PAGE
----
There are several benefits to a Hire Purchase. It is simple to understand (deposit plus a number of fixed monthly payments), and the buyer can choose the deposit and the term (number of payments) to suit their needs. You can choose a term of up to five years (60 months), which is longer than most other finance options. You can usually cancel the agreement at any time if your circumstances change without massive penalties (although the amount owing may be more than your car is worth early on in the agreement term). Usually you will end up paying less in total with an HP than a PCP if you plan to keep the car after the finance is paid off.

The main disadvantage of an HP compared to a PCP is higher monthly payments, meaning the value of the car you can usually afford is less.

An HP is usually best for buyers who; plan to keep their cars for a long time (ie – longer than the finance term), have a large deposit, or want a simple car finance plan with no sting in the tail at the end of the agreement.

What is a Personal Contract Purchase?

A PCP is often given other names by manufacturer finance companies (eg – BMW Select, Volkswagen Solutions, Toyota Access, etc.), and is very popular but more complicated than an HP. Most new car finance offers advertised these days are PCPs, and usually a dealer will try and push you towards a PCP over an HP because it is more likely to be better for them.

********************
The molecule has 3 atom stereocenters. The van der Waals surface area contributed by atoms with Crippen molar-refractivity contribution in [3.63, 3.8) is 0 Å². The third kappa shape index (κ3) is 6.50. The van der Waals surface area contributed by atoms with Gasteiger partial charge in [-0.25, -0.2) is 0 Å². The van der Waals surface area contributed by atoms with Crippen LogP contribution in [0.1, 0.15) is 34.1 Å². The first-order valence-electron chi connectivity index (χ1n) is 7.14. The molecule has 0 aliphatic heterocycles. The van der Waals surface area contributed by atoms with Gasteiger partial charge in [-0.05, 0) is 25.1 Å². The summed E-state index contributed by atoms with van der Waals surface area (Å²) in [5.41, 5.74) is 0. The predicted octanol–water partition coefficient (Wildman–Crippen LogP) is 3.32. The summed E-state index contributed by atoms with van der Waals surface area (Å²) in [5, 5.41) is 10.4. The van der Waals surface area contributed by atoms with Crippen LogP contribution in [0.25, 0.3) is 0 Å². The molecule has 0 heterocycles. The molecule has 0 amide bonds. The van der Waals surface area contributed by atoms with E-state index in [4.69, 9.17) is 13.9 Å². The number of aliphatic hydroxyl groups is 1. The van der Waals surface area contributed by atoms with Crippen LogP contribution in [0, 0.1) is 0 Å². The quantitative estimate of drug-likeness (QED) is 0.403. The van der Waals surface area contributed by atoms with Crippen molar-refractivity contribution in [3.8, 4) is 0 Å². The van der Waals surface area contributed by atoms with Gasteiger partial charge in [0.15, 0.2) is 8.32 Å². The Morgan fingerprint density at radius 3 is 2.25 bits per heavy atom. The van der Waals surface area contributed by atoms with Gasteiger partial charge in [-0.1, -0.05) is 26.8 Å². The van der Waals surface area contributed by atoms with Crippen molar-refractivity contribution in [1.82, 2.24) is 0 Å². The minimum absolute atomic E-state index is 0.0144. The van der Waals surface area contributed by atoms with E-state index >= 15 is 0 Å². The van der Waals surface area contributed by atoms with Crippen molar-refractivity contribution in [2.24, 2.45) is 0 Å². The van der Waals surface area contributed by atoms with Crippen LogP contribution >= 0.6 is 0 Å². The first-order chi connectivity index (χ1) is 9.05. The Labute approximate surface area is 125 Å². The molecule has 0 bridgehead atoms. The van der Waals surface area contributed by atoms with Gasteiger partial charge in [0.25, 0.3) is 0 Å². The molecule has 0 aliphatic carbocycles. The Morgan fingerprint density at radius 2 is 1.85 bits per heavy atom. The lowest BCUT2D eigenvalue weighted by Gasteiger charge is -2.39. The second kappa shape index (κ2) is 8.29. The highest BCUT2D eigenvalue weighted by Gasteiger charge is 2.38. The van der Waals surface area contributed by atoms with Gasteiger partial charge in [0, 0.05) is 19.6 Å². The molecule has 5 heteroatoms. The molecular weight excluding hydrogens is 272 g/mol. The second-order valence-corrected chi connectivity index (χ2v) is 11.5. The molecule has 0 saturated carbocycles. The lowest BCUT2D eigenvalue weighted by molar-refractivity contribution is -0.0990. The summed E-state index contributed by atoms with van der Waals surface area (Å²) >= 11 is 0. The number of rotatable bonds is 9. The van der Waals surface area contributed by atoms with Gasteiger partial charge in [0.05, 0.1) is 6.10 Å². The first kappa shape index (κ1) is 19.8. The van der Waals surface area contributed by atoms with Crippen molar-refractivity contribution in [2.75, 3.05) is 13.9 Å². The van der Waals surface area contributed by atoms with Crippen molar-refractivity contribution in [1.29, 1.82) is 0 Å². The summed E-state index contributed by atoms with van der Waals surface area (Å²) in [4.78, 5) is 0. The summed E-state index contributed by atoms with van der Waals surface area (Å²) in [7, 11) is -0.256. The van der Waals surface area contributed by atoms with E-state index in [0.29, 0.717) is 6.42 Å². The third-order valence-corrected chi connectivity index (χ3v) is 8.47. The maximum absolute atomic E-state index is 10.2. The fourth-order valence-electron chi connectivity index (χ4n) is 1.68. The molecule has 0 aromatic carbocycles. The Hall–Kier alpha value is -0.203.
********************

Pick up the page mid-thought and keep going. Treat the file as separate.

Like the HP above, you pay a deposit and have monthly payments over a term. However, the monthly payments are lower and/or the term is shorter (usually a max. of 48 months), because you are not paying off the whole car. At the end of the term, there is still a large chunk of the finance unpaid. This is usually called a GMFV (Guaranteed Minimum Future Value). The car finance company guarantees that, within certain conditions, the car will be worth at least as much as the remaining finance owed. This gives you three options:

1) Give the car back. You won’t get any money back, but you won’t have to pay out the remainder. This means that you have effectively been renting the car for the whole time.

2) Pay out the remaining amount owed (the GMFV) and keep the car. Given that this amount could be many thousands of pounds, it is not usually a viable option for most people (which is why they were financing the car in the first place), which usually leads to…

3) Part-exchange the car for a new (or newer) one. The dealer will assess your car’s value and take care of the finance payout. If your car is worth more than the GMFV, you can use the difference (equity) as a deposit on your next car.

The PCP is best suited for people who want a new or near-new car and fully intend to change it at the end of the agreement (or possibly even sooner). For a private buyer, it usually works out cheaper than a lease or contract hire finance product. You are not tied into going back to the same manufacturer or dealership for your next car, as any dealer can pay out the finance for your car and conclude the agreement on your behalf. It is also good for buyers who want a more expensive car with a lower cashflow than is usually possible with an HP.